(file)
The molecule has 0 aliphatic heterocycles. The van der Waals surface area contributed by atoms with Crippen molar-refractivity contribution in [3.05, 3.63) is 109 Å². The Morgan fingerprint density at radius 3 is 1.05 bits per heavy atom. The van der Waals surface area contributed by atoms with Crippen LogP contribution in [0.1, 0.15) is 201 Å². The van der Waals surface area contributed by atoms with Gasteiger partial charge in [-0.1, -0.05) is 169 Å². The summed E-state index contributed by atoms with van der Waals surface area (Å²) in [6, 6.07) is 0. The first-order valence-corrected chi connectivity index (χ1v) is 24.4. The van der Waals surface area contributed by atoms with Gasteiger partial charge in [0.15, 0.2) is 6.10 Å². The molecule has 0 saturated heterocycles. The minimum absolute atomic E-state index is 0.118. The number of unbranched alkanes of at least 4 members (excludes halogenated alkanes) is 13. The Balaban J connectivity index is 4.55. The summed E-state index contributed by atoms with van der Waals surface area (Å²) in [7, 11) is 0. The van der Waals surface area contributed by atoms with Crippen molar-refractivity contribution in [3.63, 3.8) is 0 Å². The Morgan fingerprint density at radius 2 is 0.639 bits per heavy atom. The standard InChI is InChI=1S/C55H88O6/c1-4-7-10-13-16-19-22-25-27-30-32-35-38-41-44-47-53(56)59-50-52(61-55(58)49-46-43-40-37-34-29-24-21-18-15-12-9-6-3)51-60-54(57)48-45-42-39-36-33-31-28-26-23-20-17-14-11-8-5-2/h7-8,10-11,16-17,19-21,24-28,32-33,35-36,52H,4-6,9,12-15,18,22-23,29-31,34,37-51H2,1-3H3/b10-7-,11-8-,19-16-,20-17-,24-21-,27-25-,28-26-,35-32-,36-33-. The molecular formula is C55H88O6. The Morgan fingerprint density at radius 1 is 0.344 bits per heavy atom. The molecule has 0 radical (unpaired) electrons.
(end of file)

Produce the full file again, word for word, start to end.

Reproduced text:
The molecule has 0 aliphatic heterocycles. The van der Waals surface area contributed by atoms with Crippen molar-refractivity contribution in [3.05, 3.63) is 109 Å². The Morgan fingerprint density at radius 3 is 1.05 bits per heavy atom. The van der Waals surface area contributed by atoms with Crippen LogP contribution in [0.1, 0.15) is 201 Å². The van der Waals surface area contributed by atoms with Gasteiger partial charge in [-0.1, -0.05) is 169 Å². The summed E-state index contributed by atoms with van der Waals surface area (Å²) in [6, 6.07) is 0. The first-order valence-corrected chi connectivity index (χ1v) is 24.4. The van der Waals surface area contributed by atoms with Gasteiger partial charge in [0.15, 0.2) is 6.10 Å². The molecule has 0 saturated heterocycles. The minimum absolute atomic E-state index is 0.118. The number of unbranched alkanes of at least 4 members (excludes halogenated alkanes) is 13. The Balaban J connectivity index is 4.55. The summed E-state index contributed by atoms with van der Waals surface area (Å²) in [7, 11) is 0. The van der Waals surface area contributed by atoms with Crippen molar-refractivity contribution in [3.63, 3.8) is 0 Å². The Morgan fingerprint density at radius 2 is 0.639 bits per heavy atom. The standard InChI is InChI=1S/C55H88O6/c1-4-7-10-13-16-19-22-25-27-30-32-35-38-41-44-47-53(56)59-50-52(61-55(58)49-46-43-40-37-34-29-24-21-18-15-12-9-6-3)51-60-54(57)48-45-42-39-36-33-31-28-26-23-20-17-14-11-8-5-2/h7-8,10-11,16-17,19-21,24-28,32-33,35-36,52H,4-6,9,12-15,18,22-23,29-31,34,37-51H2,1-3H3/b10-7-,11-8-,19-16-,20-17-,24-21-,27-25-,28-26-,35-32-,36-33-. The molecular formula is C55H88O6. The Morgan fingerprint density at radius 1 is 0.344 bits per heavy atom. The molecule has 0 radical (unpaired) electrons.